Shani Boianjiu talks about writing while in the Israeli Defense Forces
Winner of the National Book Foundation’s “5 Under 35,” Shani Boianjiu creates an unforgettably intense world
The youngest recipient ever of the National Book Foundation’s 5 under 35, Shani Boianjiu has a way with words, to say the least. Her debut novel, The People of Forever Are Not Afraid is told in a relentlessly energetic and arresting voice marked by humor and fierce intelligence. She has created an unforgettably intense world, capturing that unique time in a young woman’s life when a single moment can change everything.
And although The People of Forever Are Not Afraid is Shani’s first novel, it is not the first story she has written. While serving two years in the Israeli Defense Forces, she had plenty of solitary time to let her imagination run wild.
And don’t forget to read Shani’s experiences as a soldier in her recent New York Times op-ed, “What Happens When the Two Israels Meet.”
By Shani Boianjiu
I wrote a few stories during my final year of high school, but I only started writing regularly while I was serving in the Israeli Defense Forces.
There was so much solitary waiting in the army. Waiting for a train or a bus. Waiting for boot camp to end. Waiting for a day, then a week, then a month in the shooting ranges to finally be over. Waiting for the blissful conclusion of four or eight hour long lonely guarding shifts, all the while staring at the same green hill. It was during those hours and years of waiting, and especially during guarding shifts, that I thought up a lot of my early stories.
I am virtually unable to write anything with pen and paper, and did not have much free time in the army anyway, so I did all of my actual writing during weekend breaks. But I did all of my imagining when I was on base.
Sometimes I would just think of how I would tell about something that happened when I’d get home and have access to a computer. Sometimes I would use an event or an image or a sentence someone said as a springboard for fictional tales. I would mull over those ideas in my head during guarding and other hours of waiting, until I had a version of the story I wanted to tell and the way I wanted to tell it burned in my memory.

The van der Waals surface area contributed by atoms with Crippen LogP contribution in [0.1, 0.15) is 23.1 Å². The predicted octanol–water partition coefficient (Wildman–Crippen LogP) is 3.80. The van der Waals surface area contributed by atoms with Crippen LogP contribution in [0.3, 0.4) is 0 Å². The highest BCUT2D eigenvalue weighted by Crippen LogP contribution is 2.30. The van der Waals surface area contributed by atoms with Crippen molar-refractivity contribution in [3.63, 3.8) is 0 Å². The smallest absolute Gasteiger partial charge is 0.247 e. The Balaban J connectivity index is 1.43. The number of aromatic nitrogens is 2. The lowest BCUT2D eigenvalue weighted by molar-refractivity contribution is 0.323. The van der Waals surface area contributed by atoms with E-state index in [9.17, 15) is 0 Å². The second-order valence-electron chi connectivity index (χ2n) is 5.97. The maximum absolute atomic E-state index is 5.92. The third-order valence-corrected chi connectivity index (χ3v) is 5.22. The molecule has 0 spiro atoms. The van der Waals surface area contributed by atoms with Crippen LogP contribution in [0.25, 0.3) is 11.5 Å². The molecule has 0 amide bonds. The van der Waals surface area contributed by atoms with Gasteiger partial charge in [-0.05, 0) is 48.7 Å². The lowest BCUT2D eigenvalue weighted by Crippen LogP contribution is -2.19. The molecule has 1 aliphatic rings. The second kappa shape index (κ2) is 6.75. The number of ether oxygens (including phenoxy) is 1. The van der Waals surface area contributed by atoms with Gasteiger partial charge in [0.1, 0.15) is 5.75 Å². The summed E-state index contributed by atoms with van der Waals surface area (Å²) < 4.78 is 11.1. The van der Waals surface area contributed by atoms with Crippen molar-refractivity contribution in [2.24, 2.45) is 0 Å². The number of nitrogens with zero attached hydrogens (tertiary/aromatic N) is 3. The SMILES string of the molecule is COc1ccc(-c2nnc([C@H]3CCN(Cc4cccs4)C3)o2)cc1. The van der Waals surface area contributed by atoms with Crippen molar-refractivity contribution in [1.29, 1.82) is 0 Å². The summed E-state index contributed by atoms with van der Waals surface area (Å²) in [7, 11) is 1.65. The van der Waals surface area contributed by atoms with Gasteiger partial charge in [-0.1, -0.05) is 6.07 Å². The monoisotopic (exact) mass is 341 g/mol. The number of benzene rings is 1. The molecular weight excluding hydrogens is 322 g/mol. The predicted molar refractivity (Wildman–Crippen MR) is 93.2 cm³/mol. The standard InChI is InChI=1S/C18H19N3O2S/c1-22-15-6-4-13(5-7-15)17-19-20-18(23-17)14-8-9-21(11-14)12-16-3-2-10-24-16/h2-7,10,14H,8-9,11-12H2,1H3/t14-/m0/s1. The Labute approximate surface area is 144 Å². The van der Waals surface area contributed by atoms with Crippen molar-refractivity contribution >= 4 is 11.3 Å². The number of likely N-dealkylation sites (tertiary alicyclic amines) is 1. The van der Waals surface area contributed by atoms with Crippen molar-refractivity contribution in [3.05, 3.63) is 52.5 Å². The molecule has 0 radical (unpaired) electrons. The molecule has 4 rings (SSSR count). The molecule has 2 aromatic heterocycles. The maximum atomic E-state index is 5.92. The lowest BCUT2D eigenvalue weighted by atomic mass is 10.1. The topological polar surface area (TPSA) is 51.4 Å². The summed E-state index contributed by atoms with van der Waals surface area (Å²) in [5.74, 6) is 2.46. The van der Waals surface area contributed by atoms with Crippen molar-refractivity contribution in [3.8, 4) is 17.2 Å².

Every time I got released for a weekend vacation from the army I would rush to a computer and type the fictional or true story I had been storing in my head. It was the only time in my life that the physical task of writing felt easy rather than nerve-racking. By the time I got to the page I already knew exactly what I wanted to say. Sometimes I’d email what I wrote to my old high school English teacher. Sometimes I’d just save the stories for myself. By the time I finished my service I had hundreds of pages full of fictional tales, and more pages that told my version of real events.
I only began writing the pages that are now my first novel, The People of Forever Are Not Afraid, three years later.
Here’s the funny thing: none of the stories that I wrote during my time in the army made their way into my novel. There may be a borrowed image, or sentence, or occurrence, but I never looked at what I wrote in my army days while I was writing my first book. I don’t know why that is. Perhaps I thought that what was left burned in my memory over years, rather than over a week of guarding duty, was the type of memory I wanted to use when inventing the characters and scenes of my novel.
I recently looked at the writing I did in the army. The voice and stories in those pieces of writing bear almost no resemblance to what ended up being The People of Forever Are Not Afraid. I don’t know if I can say that my earlier writing is better or worse—it is just different. Still, I don’t think I’ll ever share the stories I wrote while I was in the army. The girl soldier who concocted those stories during what was a seemingly endless wait doesn’t exist anymore, and hasn’t for years. Her wait has ended. And maybe that’s why I’d like to keep the stories I have left of her to myself.
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